Worries about the Tomahawk and Harpoon cruise missile obsolescence appear to have been slightly premature.
A test on January 27 saw a Tomahawk fired from the USS Kidd (DDG-100) receive mid-course guidance from an F/A-18E/F Super Hornet and strike a moving target off of the California coast. The current range for the Block IV missiles is over 1,000 nautical miles (1,150 miles) and would give the Navy a ship killing missile with a range advantage over every other ASM (anti-ship missile) currently in existence.
For comparison, the Harpoon missile – for years the Navy’s standard anti-ship missile – has a range of approximately 80 miles. The Tomahawk also carries a warhead twice the size of the Harpoon and fits in standard VLS (vertical launch system) cells. It is carried on surface ships, submarines and aircraft.
“This is a significant accomplishment,” said Capt. Joe Mauser, Tomahawk Weapons System (PMA-280) program manager, in an interview. “It demonstrates the viability of long-range communications for position updates of moving targets. This success further demonstrates the existing capability of Tomahawk as a netted weapon, and in doing so, extends its reach beyond fixed and re-locatable points to moving targets.”
By creating a guidance system that can be attached to the Tomahawk missile that allows course changes and external guidance, the worries about the situation around the target changing during the flight time of the missile have been mitigated. Targeting information can be updated during the flight, and a “local” observer can ensure that the missile retains its target no matter how the situation changes.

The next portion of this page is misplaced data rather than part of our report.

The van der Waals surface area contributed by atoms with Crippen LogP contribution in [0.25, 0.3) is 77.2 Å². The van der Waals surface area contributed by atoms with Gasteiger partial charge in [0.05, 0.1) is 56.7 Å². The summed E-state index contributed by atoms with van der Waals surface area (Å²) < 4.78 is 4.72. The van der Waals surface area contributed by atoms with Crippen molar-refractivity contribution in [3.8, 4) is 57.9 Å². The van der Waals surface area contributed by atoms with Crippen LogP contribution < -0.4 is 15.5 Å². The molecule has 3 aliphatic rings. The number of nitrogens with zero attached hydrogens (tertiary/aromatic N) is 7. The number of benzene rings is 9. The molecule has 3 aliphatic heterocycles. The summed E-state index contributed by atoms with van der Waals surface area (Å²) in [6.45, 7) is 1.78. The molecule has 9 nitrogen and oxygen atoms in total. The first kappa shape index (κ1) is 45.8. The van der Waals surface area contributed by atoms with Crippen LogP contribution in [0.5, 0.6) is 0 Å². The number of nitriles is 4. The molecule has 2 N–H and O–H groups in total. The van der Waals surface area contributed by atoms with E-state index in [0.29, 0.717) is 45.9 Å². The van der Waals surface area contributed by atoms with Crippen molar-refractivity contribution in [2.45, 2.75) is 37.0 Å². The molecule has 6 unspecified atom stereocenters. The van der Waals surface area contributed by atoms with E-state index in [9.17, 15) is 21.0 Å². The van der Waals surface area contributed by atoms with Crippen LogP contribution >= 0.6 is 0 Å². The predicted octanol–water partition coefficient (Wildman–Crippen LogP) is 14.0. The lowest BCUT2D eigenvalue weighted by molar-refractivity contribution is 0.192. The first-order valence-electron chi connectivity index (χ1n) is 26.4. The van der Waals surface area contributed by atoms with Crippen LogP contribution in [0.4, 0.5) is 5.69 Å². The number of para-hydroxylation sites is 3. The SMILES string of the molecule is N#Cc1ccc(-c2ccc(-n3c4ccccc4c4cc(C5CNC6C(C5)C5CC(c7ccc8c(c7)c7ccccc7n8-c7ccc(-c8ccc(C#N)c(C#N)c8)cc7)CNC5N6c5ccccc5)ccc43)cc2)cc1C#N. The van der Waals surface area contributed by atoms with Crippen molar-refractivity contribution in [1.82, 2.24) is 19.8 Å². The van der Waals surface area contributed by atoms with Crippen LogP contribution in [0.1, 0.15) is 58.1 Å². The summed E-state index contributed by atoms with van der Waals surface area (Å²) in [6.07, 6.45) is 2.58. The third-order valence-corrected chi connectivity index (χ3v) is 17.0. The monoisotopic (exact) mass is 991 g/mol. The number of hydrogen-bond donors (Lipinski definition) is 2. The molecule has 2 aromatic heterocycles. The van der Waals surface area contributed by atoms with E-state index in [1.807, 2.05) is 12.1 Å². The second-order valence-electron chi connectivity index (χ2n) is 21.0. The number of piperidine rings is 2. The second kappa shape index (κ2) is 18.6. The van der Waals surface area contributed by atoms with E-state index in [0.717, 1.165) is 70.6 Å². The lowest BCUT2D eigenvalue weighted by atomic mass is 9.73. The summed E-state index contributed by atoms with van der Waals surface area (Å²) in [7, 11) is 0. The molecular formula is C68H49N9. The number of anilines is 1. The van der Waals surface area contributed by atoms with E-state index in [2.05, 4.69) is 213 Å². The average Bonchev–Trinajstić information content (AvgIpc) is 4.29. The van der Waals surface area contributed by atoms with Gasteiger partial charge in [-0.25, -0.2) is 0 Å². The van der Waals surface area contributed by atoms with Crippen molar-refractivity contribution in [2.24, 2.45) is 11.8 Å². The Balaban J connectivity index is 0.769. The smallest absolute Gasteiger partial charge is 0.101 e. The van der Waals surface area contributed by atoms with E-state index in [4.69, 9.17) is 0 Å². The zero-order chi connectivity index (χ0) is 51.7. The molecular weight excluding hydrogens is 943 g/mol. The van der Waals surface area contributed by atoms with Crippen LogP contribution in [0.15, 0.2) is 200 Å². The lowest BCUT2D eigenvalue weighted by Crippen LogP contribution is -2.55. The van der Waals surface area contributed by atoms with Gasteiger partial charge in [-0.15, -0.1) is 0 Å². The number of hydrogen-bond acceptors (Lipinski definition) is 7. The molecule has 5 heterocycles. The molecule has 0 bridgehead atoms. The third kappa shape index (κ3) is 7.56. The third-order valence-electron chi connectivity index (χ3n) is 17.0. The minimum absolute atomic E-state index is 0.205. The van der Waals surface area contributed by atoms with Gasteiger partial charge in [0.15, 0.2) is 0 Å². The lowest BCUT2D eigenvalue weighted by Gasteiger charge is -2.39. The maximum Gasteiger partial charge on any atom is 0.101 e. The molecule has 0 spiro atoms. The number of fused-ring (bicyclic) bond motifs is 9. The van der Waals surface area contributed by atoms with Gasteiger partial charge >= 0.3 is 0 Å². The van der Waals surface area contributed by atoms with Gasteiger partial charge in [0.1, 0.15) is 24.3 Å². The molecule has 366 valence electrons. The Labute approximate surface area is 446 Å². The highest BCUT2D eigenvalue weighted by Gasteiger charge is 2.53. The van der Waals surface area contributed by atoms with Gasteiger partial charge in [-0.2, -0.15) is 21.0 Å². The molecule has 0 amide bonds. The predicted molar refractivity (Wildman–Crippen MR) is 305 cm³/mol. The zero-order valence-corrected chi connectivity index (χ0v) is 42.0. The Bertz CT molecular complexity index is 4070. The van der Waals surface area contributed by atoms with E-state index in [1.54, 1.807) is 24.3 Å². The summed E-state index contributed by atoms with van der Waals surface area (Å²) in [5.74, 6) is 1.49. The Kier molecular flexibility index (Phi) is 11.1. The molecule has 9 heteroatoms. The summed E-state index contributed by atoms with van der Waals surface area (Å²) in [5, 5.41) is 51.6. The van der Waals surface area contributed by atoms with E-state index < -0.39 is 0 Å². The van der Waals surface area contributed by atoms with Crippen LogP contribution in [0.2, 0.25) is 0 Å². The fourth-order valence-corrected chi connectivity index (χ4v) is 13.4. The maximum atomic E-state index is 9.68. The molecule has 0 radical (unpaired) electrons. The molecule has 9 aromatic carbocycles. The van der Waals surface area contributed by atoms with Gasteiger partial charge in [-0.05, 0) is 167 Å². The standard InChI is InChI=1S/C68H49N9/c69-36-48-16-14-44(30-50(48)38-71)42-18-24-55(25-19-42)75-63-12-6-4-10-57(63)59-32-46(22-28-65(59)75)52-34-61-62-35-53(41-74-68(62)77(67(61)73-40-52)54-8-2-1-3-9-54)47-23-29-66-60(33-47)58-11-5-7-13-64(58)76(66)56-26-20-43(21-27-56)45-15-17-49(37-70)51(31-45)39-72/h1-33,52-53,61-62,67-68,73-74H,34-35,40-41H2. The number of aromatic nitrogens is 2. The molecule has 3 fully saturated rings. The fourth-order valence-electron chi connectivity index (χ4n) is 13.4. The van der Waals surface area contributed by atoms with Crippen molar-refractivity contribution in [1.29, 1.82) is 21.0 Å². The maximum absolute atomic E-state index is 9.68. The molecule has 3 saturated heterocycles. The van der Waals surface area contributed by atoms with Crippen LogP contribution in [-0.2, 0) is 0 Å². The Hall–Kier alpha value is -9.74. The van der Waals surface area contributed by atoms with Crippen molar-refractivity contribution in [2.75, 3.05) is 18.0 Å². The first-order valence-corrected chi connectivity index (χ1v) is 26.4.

During the late-80s the Navy experimented with using the Tomahawk in an anti-ship role with the Tomahawk Anti-Ship Missile (TASM), but the slow speed of the subsonic cruise missile meant that the target information could have changed dramatically during the flight.
“[TASM] 200-nautical-mile-plus range was so long that the navy of those days lacked sufficient surveillance assets to guide the TASM to its target,” wrote James Holmes for The Diplomat. “Since the bird was subsonic, furthermore, its flight time was so long that the target might move out of the way, foiling the engagement attempt. The navy leadership eventually deemed the danger of hitting friendly or neutral vessels unacceptable.”
With those problems solved, the Navy has a replacement for its aging Harpoon missile, which hasn’t even been deployed on newer destroyers and it actually gives the upgraded LCS a potential over-the-horizon anti-ship weapon which would improve that ship’s survivability.
Without having to redesign the launchers and guidance systems on the ships, planes and submarines that Tomahawk is currently deployed on, the Block IV upgrade will, once testing is complete, make our platforms much deadlier without a lengthy and costly overhaul period.
A win-win for the Navy currently running into budget shortfalls and technology problems with ships, subs and aircraft.
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